It’s odd to find oneself writing an obituary for a piece of software. Like an old friend, electronic musicians and sound designers, spend countless hours in the company of their core toolset, learning the history, working through the bugs, and celebrating the quirks. So when BIAS, makers of the Mac audio editing software Peak, announced it had ceased operations on June 6, legions of users bowed their heads. Software doesn’t really die, but when a company goes under, it’s more like your old friend has just been diagnosed with Alzheimer’s disease. You’ll continue to use it while it fades into the sunset, finally succumbing to some OS incompatibility down the road.
I first discovered Peak when it was released as a public beta in 1995. At the time, Digidesign’s Sound Designer software was the leading Mac audio file editor. It too, was soon to be another old friend to fade away. At that time, one of the most useful things you did with an audio file editor was to transfer files from a sampler, edit and process them in some way, and send them back to the sampler. Peak did this really well, and in addition to basic looping and normalization, it included some interesting DSP options such as a Phase Vocoder, and Reverse Boomerang, which mixes in a reversed copy of a selected region of audio with the original. Peak was originally conceived as a creative utility by Steve Berkley for his work as a grad student in electronic composition at Dartmouth. When it was released as a commercial product in 1996, it distinguished itself as a tool for sound design and not just for audio editing. Features like batch processing are indispensable to anyone working with sound libraries, and Peak soon became an industry standard.
Another ground-breaking feature Peak offered early on was unlimited undo, which meant that a sound designer could mangle a file to their heart’s content without ever rewriting the original, encouraging exploration and experimentation. In my work, I’ve taken short, seemingly insignificant pieces of sound, noise perhaps, and created a rainbow of colors and textures from them. In many ways, I’ve used Peak to reinvent sound I’ve recorded, and through this, I’ve started to hear the world around me in a different way.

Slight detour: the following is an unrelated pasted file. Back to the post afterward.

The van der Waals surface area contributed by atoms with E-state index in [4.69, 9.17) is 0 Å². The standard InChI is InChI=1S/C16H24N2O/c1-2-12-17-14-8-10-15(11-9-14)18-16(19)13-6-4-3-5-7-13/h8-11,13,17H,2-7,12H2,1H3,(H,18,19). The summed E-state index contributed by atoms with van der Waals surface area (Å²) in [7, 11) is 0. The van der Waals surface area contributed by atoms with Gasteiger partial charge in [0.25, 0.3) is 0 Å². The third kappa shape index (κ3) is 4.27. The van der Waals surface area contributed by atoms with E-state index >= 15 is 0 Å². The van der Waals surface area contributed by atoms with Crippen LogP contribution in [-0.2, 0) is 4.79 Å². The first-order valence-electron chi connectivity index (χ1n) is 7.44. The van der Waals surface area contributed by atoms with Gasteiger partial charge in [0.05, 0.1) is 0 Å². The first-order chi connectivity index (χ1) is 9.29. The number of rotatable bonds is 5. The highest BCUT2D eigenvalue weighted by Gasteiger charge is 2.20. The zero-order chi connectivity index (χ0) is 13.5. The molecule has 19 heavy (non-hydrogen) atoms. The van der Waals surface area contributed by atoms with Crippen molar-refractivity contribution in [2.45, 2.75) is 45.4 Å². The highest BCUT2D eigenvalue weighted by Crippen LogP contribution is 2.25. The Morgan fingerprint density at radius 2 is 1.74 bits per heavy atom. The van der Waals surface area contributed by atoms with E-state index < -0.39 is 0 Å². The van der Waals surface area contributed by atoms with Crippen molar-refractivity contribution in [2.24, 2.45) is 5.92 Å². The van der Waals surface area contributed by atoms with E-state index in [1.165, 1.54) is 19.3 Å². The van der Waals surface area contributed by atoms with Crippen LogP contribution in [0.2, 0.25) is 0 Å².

Peak soon evolved from it’s sound design roots into a capable tool for mastering. While the term mastering implies processing an individual file using EQ, multiband compression and limiting to us in an age of digital distribution, Peak included tools that facilitated the creation of a credible CD master. For many of us who earned a living distributing the content we created on CD, this ability was quite useful. As noise reduction features became available, Peak became useful for post production and audio restoration. Many of these features found their way into products BIAS created for the mass market, and their entire product line spanned utilities for the consumer to high-end tools for the demanding professional. A smart business plan, yes? Unfortunately, in a very competitive and rapidly changing marketplace, perhaps not smart enough. Who knows…
One of the realities of working with a digital toolset is that, unlike a wrench or a hammer, nothing lasts for ever. There’s no hammer version 2.0 that requires an update, you don’t have to discard the old one when a new one comes out, and it will always be there. In a box somewhere I have many of the carpentry tools I watched my grandfather use as a child. What do I hand down to my son? A box of floppy disks…..